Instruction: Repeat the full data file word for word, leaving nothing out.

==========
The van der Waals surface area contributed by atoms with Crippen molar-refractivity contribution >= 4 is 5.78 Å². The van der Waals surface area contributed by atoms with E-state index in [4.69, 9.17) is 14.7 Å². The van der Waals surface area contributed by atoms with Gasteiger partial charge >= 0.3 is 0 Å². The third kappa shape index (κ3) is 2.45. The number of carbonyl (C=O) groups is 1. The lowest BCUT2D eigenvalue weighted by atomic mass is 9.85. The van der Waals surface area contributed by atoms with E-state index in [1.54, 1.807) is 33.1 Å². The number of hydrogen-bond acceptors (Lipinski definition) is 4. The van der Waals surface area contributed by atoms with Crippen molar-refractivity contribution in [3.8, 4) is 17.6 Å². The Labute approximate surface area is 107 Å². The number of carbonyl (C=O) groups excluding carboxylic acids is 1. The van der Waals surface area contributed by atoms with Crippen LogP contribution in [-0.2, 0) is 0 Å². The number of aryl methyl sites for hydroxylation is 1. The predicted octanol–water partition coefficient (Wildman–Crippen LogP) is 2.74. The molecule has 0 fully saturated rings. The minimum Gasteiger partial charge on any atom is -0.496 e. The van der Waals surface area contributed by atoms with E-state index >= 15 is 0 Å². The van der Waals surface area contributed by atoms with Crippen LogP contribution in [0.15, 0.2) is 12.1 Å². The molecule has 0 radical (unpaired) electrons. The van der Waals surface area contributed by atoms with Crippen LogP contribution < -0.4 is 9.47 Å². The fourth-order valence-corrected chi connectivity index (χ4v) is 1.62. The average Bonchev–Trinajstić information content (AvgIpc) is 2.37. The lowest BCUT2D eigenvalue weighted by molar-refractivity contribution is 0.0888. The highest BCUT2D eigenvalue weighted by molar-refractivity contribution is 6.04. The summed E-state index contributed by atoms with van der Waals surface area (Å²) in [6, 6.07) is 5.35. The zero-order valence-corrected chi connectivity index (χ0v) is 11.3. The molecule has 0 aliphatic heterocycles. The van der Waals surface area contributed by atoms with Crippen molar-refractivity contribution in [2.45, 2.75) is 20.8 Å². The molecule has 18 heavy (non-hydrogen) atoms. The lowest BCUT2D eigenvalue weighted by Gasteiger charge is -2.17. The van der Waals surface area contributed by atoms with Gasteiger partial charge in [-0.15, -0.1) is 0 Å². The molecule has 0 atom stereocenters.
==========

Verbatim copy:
The van der Waals surface area contributed by atoms with Crippen molar-refractivity contribution >= 4 is 5.78 Å². The van der Waals surface area contributed by atoms with E-state index in [4.69, 9.17) is 14.7 Å². The van der Waals surface area contributed by atoms with Gasteiger partial charge >= 0.3 is 0 Å². The third kappa shape index (κ3) is 2.45. The number of carbonyl (C=O) groups is 1. The lowest BCUT2D eigenvalue weighted by atomic mass is 9.85. The van der Waals surface area contributed by atoms with E-state index in [1.54, 1.807) is 33.1 Å². The number of hydrogen-bond acceptors (Lipinski definition) is 4. The van der Waals surface area contributed by atoms with Crippen molar-refractivity contribution in [3.8, 4) is 17.6 Å². The Labute approximate surface area is 107 Å². The number of carbonyl (C=O) groups excluding carboxylic acids is 1. The van der Waals surface area contributed by atoms with Crippen LogP contribution in [-0.2, 0) is 0 Å². The number of aryl methyl sites for hydroxylation is 1. The predicted octanol–water partition coefficient (Wildman–Crippen LogP) is 2.74. The molecule has 0 fully saturated rings. The minimum Gasteiger partial charge on any atom is -0.496 e. The van der Waals surface area contributed by atoms with E-state index >= 15 is 0 Å². The van der Waals surface area contributed by atoms with Crippen LogP contribution in [0.15, 0.2) is 12.1 Å². The molecule has 0 radical (unpaired) electrons. The van der Waals surface area contributed by atoms with Crippen LogP contribution < -0.4 is 9.47 Å². The fourth-order valence-corrected chi connectivity index (χ4v) is 1.62. The average Bonchev–Trinajstić information content (AvgIpc) is 2.37. The lowest BCUT2D eigenvalue weighted by molar-refractivity contribution is 0.0888. The highest BCUT2D eigenvalue weighted by molar-refractivity contribution is 6.04. The summed E-state index contributed by atoms with van der Waals surface area (Å²) in [6, 6.07) is 5.35. The zero-order valence-corrected chi connectivity index (χ0v) is 11.3. The molecule has 0 aliphatic heterocycles. The van der Waals surface area contributed by atoms with Crippen molar-refractivity contribution in [2.45, 2.75) is 20.8 Å². The molecule has 18 heavy (non-hydrogen) atoms. The lowest BCUT2D eigenvalue weighted by Gasteiger charge is -2.17. The van der Waals surface area contributed by atoms with Gasteiger partial charge in [-0.15, -0.1) is 0 Å². The molecule has 0 atom stereocenters.